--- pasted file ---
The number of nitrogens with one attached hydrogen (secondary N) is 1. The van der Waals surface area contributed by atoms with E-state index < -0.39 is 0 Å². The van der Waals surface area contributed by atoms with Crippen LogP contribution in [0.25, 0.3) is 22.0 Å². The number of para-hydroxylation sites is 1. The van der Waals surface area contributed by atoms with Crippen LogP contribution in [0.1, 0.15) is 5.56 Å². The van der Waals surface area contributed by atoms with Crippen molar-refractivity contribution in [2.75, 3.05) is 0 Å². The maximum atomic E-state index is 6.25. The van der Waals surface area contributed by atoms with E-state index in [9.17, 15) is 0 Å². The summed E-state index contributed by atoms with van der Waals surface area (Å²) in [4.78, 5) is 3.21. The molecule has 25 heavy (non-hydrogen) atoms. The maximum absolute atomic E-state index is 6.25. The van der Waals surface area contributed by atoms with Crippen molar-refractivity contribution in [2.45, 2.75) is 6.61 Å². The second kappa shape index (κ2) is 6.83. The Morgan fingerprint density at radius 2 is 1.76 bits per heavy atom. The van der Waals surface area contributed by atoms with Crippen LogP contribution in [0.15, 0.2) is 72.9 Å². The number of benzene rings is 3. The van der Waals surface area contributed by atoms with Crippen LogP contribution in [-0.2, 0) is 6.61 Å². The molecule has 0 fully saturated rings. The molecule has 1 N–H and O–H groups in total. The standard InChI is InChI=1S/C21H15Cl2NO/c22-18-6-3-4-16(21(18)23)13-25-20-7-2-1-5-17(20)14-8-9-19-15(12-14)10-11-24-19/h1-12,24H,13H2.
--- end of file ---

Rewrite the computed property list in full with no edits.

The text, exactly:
The number of nitrogens with one attached hydrogen (secondary N) is 1. The van der Waals surface area contributed by atoms with E-state index < -0.39 is 0 Å². The van der Waals surface area contributed by atoms with Crippen LogP contribution in [0.25, 0.3) is 22.0 Å². The number of para-hydroxylation sites is 1. The van der Waals surface area contributed by atoms with Crippen LogP contribution in [0.1, 0.15) is 5.56 Å². The van der Waals surface area contributed by atoms with Crippen molar-refractivity contribution in [2.75, 3.05) is 0 Å². The maximum atomic E-state index is 6.25. The van der Waals surface area contributed by atoms with E-state index in [9.17, 15) is 0 Å². The summed E-state index contributed by atoms with van der Waals surface area (Å²) in [4.78, 5) is 3.21. The molecule has 25 heavy (non-hydrogen) atoms. The maximum absolute atomic E-state index is 6.25. The van der Waals surface area contributed by atoms with Crippen molar-refractivity contribution in [2.45, 2.75) is 6.61 Å². The second kappa shape index (κ2) is 6.83. The Morgan fingerprint density at radius 2 is 1.76 bits per heavy atom. The van der Waals surface area contributed by atoms with Crippen LogP contribution in [0.15, 0.2) is 72.9 Å². The number of benzene rings is 3. The van der Waals surface area contributed by atoms with Crippen LogP contribution in [-0.2, 0) is 6.61 Å². The molecule has 0 fully saturated rings. The molecule has 1 N–H and O–H groups in total. The standard InChI is InChI=1S/C21H15Cl2NO/c22-18-6-3-4-16(21(18)23)13-25-20-7-2-1-5-17(20)14-8-9-19-15(12-14)10-11-24-19/h1-12,24H,13H2.